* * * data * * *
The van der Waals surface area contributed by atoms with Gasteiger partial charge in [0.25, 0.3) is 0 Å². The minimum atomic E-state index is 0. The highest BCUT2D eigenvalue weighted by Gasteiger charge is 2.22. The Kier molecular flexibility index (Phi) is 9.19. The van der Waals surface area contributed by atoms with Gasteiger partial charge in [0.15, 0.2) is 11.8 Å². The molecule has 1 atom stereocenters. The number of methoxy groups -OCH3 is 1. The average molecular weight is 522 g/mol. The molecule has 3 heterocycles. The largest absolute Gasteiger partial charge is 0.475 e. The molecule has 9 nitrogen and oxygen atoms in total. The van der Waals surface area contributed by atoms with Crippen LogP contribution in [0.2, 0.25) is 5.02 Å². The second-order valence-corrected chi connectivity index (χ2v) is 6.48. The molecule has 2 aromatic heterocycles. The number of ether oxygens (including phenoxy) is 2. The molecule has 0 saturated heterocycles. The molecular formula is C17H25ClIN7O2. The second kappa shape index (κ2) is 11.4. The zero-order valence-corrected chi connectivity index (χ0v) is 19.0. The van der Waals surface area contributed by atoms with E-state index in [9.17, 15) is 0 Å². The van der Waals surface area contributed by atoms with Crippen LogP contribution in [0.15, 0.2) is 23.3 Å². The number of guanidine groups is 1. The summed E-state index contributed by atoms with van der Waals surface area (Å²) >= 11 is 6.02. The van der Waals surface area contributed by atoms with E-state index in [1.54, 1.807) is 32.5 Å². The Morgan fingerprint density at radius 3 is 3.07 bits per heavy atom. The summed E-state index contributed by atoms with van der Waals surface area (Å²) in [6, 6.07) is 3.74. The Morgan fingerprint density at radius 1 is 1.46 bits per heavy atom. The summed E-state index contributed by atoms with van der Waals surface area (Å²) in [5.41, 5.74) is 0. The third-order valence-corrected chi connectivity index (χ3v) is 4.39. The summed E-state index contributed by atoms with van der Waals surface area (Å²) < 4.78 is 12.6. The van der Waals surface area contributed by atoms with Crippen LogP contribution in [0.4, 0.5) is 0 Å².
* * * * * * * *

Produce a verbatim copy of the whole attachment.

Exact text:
The van der Waals surface area contributed by atoms with Gasteiger partial charge in [0.25, 0.3) is 0 Å². The minimum atomic E-state index is 0. The highest BCUT2D eigenvalue weighted by Gasteiger charge is 2.22. The Kier molecular flexibility index (Phi) is 9.19. The van der Waals surface area contributed by atoms with Gasteiger partial charge in [0.15, 0.2) is 11.8 Å². The molecule has 1 atom stereocenters. The number of methoxy groups -OCH3 is 1. The average molecular weight is 522 g/mol. The molecule has 3 heterocycles. The largest absolute Gasteiger partial charge is 0.475 e. The molecule has 9 nitrogen and oxygen atoms in total. The van der Waals surface area contributed by atoms with Crippen LogP contribution in [0.2, 0.25) is 5.02 Å². The second-order valence-corrected chi connectivity index (χ2v) is 6.48. The molecule has 2 aromatic heterocycles. The number of ether oxygens (including phenoxy) is 2. The molecule has 0 saturated heterocycles. The molecular formula is C17H25ClIN7O2. The second kappa shape index (κ2) is 11.4. The zero-order valence-corrected chi connectivity index (χ0v) is 19.0. The van der Waals surface area contributed by atoms with E-state index in [9.17, 15) is 0 Å². The van der Waals surface area contributed by atoms with Crippen LogP contribution in [0.15, 0.2) is 23.3 Å². The number of guanidine groups is 1. The summed E-state index contributed by atoms with van der Waals surface area (Å²) >= 11 is 6.02. The van der Waals surface area contributed by atoms with E-state index in [1.54, 1.807) is 32.5 Å². The Morgan fingerprint density at radius 3 is 3.07 bits per heavy atom. The summed E-state index contributed by atoms with van der Waals surface area (Å²) in [6, 6.07) is 3.74. The Morgan fingerprint density at radius 1 is 1.46 bits per heavy atom. The summed E-state index contributed by atoms with van der Waals surface area (Å²) in [5.41, 5.74) is 0. The third-order valence-corrected chi connectivity index (χ3v) is 4.39. The summed E-state index contributed by atoms with van der Waals surface area (Å²) < 4.78 is 12.6. The van der Waals surface area contributed by atoms with Crippen LogP contribution in [0.4, 0.5) is 0 Å².